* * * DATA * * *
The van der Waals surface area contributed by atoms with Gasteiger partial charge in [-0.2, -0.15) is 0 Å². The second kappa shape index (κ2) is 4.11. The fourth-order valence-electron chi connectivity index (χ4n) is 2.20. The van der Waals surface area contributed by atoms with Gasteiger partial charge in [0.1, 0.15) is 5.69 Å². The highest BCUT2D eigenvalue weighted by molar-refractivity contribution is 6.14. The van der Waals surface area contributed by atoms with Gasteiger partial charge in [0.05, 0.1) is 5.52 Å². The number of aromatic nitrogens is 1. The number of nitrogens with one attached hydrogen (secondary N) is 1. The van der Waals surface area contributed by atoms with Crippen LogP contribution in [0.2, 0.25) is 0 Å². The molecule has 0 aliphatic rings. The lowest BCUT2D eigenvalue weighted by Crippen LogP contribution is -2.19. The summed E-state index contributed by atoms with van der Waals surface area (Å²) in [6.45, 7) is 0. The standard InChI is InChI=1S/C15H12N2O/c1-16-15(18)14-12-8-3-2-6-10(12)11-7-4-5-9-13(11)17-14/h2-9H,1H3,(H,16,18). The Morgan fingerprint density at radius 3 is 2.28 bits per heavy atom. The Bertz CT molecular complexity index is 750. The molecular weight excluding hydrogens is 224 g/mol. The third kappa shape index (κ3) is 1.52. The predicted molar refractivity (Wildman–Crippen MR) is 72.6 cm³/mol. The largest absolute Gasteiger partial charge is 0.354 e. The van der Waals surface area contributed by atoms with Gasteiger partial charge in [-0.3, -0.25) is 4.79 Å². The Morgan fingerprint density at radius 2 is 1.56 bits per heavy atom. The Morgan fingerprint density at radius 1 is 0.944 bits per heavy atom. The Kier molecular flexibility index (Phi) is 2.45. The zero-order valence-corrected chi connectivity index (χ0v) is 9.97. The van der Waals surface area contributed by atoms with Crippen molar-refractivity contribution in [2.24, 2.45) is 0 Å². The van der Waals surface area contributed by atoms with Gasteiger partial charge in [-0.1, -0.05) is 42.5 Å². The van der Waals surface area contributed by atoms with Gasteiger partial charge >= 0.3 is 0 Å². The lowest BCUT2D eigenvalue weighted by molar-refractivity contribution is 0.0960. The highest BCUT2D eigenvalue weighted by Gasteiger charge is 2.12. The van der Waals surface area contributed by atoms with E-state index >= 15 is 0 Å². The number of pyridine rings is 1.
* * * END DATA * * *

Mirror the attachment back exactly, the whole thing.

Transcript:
The van der Waals surface area contributed by atoms with Gasteiger partial charge in [-0.2, -0.15) is 0 Å². The second kappa shape index (κ2) is 4.11. The fourth-order valence-electron chi connectivity index (χ4n) is 2.20. The van der Waals surface area contributed by atoms with Gasteiger partial charge in [0.1, 0.15) is 5.69 Å². The highest BCUT2D eigenvalue weighted by molar-refractivity contribution is 6.14. The van der Waals surface area contributed by atoms with Gasteiger partial charge in [0.05, 0.1) is 5.52 Å². The number of aromatic nitrogens is 1. The number of nitrogens with one attached hydrogen (secondary N) is 1. The van der Waals surface area contributed by atoms with Crippen LogP contribution in [0.2, 0.25) is 0 Å². The molecule has 0 aliphatic rings. The lowest BCUT2D eigenvalue weighted by Crippen LogP contribution is -2.19. The summed E-state index contributed by atoms with van der Waals surface area (Å²) in [6.45, 7) is 0. The standard InChI is InChI=1S/C15H12N2O/c1-16-15(18)14-12-8-3-2-6-10(12)11-7-4-5-9-13(11)17-14/h2-9H,1H3,(H,16,18). The Morgan fingerprint density at radius 3 is 2.28 bits per heavy atom. The Bertz CT molecular complexity index is 750. The molecular weight excluding hydrogens is 224 g/mol. The third kappa shape index (κ3) is 1.52. The predicted molar refractivity (Wildman–Crippen MR) is 72.6 cm³/mol. The largest absolute Gasteiger partial charge is 0.354 e. The van der Waals surface area contributed by atoms with Gasteiger partial charge in [-0.3, -0.25) is 4.79 Å². The Morgan fingerprint density at radius 2 is 1.56 bits per heavy atom. The Morgan fingerprint density at radius 1 is 0.944 bits per heavy atom. The Kier molecular flexibility index (Phi) is 2.45. The zero-order valence-corrected chi connectivity index (χ0v) is 9.97. The van der Waals surface area contributed by atoms with Crippen molar-refractivity contribution in [2.24, 2.45) is 0 Å². The van der Waals surface area contributed by atoms with Gasteiger partial charge in [-0.1, -0.05) is 42.5 Å². The van der Waals surface area contributed by atoms with Gasteiger partial charge >= 0.3 is 0 Å². The lowest BCUT2D eigenvalue weighted by molar-refractivity contribution is 0.0960. The highest BCUT2D eigenvalue weighted by Gasteiger charge is 2.12. The van der Waals surface area contributed by atoms with E-state index >= 15 is 0 Å². The number of pyridine rings is 1.